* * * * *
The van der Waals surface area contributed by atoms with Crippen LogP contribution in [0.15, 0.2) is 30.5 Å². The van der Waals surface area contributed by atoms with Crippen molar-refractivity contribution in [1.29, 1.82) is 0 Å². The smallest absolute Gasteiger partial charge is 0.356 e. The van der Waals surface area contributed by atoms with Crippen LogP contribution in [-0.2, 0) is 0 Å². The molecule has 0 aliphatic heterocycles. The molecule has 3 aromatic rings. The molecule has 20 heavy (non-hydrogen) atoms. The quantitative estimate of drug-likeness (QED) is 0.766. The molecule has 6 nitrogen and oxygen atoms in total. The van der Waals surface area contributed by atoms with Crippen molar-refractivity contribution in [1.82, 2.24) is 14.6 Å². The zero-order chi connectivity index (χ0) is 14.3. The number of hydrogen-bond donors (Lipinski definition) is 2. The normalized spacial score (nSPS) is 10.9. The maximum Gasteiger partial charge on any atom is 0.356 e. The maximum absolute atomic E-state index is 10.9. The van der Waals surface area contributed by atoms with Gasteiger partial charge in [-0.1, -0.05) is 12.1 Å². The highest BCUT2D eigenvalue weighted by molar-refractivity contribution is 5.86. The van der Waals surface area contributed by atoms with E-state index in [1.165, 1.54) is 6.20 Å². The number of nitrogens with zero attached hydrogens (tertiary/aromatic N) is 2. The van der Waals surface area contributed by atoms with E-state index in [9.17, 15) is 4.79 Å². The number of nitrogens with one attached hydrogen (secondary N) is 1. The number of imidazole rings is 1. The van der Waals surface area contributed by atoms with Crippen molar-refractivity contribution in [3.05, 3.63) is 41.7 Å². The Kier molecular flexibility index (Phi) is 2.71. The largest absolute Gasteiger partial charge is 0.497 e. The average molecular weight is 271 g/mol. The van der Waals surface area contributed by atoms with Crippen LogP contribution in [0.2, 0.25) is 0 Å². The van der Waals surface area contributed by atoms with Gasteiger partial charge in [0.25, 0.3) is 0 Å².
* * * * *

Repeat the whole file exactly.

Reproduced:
The van der Waals surface area contributed by atoms with Crippen LogP contribution in [0.15, 0.2) is 30.5 Å². The van der Waals surface area contributed by atoms with Crippen molar-refractivity contribution in [1.29, 1.82) is 0 Å². The smallest absolute Gasteiger partial charge is 0.356 e. The van der Waals surface area contributed by atoms with Crippen LogP contribution in [-0.2, 0) is 0 Å². The molecule has 0 aliphatic heterocycles. The molecule has 3 aromatic rings. The molecule has 20 heavy (non-hydrogen) atoms. The quantitative estimate of drug-likeness (QED) is 0.766. The molecule has 6 nitrogen and oxygen atoms in total. The van der Waals surface area contributed by atoms with Crippen molar-refractivity contribution in [1.82, 2.24) is 14.6 Å². The zero-order chi connectivity index (χ0) is 14.3. The number of hydrogen-bond donors (Lipinski definition) is 2. The normalized spacial score (nSPS) is 10.9. The maximum Gasteiger partial charge on any atom is 0.356 e. The maximum absolute atomic E-state index is 10.9. The van der Waals surface area contributed by atoms with Gasteiger partial charge in [-0.1, -0.05) is 12.1 Å². The highest BCUT2D eigenvalue weighted by molar-refractivity contribution is 5.86. The van der Waals surface area contributed by atoms with E-state index in [1.165, 1.54) is 6.20 Å². The number of nitrogens with zero attached hydrogens (tertiary/aromatic N) is 2. The van der Waals surface area contributed by atoms with E-state index in [9.17, 15) is 4.79 Å². The number of nitrogens with one attached hydrogen (secondary N) is 1. The number of imidazole rings is 1. The van der Waals surface area contributed by atoms with Crippen molar-refractivity contribution in [3.05, 3.63) is 41.7 Å². The Kier molecular flexibility index (Phi) is 2.71. The largest absolute Gasteiger partial charge is 0.497 e. The average molecular weight is 271 g/mol. The van der Waals surface area contributed by atoms with Crippen LogP contribution in [0.2, 0.25) is 0 Å². The van der Waals surface area contributed by atoms with Gasteiger partial charge in [0.25, 0.3) is 0 Å².